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The Bank of Canada on Wednesday signaled it may keep tapering QE and predicted a strong economic rebound that could present conditions for a rate increase in the second half of next year, while holding its 0.25% rate and CAD3 billion of weekly asset purchases.
"With vaccinations proceeding at a faster pace, and provincial containment restrictions on an easing path over the summer, the Canadian economy is expected to rebound strongly, led by consumer spending," the Ottawa-based central bank said in a statement.
"Decisions regarding adjustments to the pace of net bond purchases will be guided by Governing Council's ongoing assessment of the strength and durability of the recovery," policy makers said, a phrase that echoed the April decision when purchases were slimmed from at least CAD4 billion.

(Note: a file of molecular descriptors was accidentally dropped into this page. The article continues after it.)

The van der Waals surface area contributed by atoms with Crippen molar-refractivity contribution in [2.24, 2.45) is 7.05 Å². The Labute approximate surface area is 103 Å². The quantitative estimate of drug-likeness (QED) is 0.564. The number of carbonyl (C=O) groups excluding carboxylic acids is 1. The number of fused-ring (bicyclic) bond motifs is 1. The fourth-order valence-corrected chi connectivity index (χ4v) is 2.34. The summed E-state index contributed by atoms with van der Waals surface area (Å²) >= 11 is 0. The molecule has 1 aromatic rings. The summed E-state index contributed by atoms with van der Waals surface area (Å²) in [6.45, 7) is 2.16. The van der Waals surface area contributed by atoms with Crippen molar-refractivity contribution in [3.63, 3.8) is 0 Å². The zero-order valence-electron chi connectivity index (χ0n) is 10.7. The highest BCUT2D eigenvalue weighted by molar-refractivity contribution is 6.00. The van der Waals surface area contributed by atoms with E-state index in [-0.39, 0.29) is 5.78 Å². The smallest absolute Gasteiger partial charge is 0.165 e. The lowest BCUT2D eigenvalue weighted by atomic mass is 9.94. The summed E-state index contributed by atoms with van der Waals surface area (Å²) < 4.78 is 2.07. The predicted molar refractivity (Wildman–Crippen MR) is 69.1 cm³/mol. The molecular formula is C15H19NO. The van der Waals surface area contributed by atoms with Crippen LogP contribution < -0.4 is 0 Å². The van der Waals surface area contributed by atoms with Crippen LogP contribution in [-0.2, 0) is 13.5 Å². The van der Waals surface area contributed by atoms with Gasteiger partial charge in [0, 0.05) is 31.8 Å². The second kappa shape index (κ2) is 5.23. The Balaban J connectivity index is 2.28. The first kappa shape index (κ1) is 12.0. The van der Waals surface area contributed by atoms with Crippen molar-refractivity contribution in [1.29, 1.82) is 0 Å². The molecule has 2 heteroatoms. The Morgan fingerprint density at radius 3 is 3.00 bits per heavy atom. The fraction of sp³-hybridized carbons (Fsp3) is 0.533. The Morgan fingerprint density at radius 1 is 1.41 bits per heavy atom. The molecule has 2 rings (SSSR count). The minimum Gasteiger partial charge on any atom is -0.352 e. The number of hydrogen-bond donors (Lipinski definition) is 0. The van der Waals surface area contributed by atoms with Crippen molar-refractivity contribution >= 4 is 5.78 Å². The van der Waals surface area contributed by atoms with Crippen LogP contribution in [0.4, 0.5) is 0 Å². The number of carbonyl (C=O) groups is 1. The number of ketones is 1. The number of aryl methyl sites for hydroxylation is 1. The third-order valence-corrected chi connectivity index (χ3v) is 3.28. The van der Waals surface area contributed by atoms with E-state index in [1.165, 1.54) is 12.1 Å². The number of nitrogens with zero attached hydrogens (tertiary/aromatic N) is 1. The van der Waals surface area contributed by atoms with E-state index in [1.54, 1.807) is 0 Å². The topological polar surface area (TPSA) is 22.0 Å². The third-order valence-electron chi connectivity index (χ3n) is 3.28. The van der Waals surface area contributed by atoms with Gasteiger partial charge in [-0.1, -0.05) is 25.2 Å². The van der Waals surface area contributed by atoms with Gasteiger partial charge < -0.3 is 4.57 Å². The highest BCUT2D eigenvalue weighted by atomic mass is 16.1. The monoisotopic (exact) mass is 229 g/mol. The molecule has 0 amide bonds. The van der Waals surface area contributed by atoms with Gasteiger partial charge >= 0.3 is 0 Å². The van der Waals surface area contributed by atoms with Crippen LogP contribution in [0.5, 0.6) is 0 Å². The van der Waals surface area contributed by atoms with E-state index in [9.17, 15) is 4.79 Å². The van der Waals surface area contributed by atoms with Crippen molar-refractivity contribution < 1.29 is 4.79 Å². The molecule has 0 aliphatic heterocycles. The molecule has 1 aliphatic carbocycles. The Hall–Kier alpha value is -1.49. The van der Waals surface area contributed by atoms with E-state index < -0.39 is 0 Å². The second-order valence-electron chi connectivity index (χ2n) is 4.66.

Policy makers also reiterated the inflation jump to around 3% is temporary and will slow following the summer.
The statement was on the more hawkish side, given that in recent weeks the economy shifted from surprising gains to disappointments including a fall in April GDP and job losses. The statement also refrained from noting the Canadian dollar's strength that could become a drag on exports and investment, or great danger of overheating during the housing market boom.
The decision to hold the rate and QE was universally expected by economists in an MNI survey.